opportunities than those afforded by the arial photography in this film.
5. The Cassandra Crossing (1977), RCA OST 102. A great example
of the strange approaches Goldsmith took to action scores in the '70s.
His main title here is a beautiful piece of pop songwriting without words,
while the rest of the score features a non-stop collection of odd-metered
action rhythms, harpsichords, strange metallic sounds, and very European-sounding
woodwind writing. "Helicopter Rescue" is one of the great, twisted
Goldsmith action cues. For further examples, try GNP's coupling of Capricorn
One and Outland.
6. Chinatown (1974), Varese VSD-5677. Along with Patton,
this represents the zenith of Goldsmith's skill at dramatic scoring, capturing
the feel of the 30s with its melancholy, gorgeous trumpet solo title theme,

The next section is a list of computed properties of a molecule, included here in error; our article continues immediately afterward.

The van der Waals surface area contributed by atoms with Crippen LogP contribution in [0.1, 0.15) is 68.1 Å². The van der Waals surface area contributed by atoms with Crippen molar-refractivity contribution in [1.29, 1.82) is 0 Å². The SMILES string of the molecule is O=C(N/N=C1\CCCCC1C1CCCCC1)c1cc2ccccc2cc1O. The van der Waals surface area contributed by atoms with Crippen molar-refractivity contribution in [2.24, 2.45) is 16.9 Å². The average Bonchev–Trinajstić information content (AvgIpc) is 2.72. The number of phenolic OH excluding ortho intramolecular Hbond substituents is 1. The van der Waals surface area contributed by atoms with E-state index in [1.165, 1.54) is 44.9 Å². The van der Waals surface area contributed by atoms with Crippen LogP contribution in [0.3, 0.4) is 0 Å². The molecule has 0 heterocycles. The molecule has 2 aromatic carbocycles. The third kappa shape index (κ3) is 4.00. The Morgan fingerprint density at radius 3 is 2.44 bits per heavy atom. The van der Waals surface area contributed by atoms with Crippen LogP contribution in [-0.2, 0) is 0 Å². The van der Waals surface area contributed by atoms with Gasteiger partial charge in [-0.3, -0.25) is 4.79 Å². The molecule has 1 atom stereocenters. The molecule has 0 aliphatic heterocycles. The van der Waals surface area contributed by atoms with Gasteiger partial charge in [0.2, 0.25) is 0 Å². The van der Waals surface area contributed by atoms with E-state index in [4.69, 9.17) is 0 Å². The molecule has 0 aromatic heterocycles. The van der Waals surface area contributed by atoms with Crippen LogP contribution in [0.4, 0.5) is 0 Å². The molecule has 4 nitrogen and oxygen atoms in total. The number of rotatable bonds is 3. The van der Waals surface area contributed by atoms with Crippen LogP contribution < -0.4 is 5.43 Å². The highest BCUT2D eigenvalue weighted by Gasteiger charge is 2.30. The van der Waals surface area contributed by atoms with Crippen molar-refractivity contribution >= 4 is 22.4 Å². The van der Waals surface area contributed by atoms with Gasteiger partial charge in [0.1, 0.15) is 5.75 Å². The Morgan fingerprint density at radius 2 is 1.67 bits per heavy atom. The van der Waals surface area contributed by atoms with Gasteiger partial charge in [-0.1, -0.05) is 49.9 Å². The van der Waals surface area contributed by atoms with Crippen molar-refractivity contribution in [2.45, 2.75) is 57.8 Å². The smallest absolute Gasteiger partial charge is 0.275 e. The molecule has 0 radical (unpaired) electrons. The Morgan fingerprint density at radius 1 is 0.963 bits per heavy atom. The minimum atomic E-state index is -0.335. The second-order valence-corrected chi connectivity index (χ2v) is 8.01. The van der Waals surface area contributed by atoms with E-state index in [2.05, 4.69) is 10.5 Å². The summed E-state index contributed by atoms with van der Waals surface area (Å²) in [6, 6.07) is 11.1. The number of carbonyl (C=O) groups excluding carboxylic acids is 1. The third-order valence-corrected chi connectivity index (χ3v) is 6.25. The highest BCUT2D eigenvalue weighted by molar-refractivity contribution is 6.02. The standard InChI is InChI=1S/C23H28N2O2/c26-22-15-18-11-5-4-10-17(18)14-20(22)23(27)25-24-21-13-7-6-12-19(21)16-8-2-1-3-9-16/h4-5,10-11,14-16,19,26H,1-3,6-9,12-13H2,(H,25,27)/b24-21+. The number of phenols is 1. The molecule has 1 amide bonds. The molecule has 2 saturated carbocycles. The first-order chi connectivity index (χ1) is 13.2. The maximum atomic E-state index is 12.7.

and underlining the gripping angst of Roman Polanski's superb gumshoe film
with richly-textured, eerie avant garde string and piano effects.
7. Damien - Omen 2 (1978), Silva Screen FilmCD 002. I'll lump
the Omen series (The Omen, Varese 5281 and The Final Conflict,
Varese VSD-47242) together here as one of the great horror film gimmicks
in modern film. These scores owe a lot to Carl Orff and Stravinsky (although
not quite as much as some people think they do), but Goldsmith's approach
crystalized the idea of chanting Latin text as a satanic Greek chorus.
8. The Ghost and the Darkness (1996), Hollywood Records HR-62089-2.
You need to move past Goldsmith's simplistic use of Irish folk rhythms
in his main theme to appreciate this exciting score, which achieves some
truly epic moments along with a lot of spooky sound effects to characterize
attacks by two unstoppable African lions. It's one of the rare films of
the 90s to fully employ Goldsmith's imagination.
9. Legend (1985), Silva Screen FilmCD 045. You need to get into
that whole elf-and-wizard mindset to overlook some of the sappy qualities
of this score (that "wringle-wrangle" piece is the ultimate test
for true Goldsmith junkies), but the scale of this work (one of the last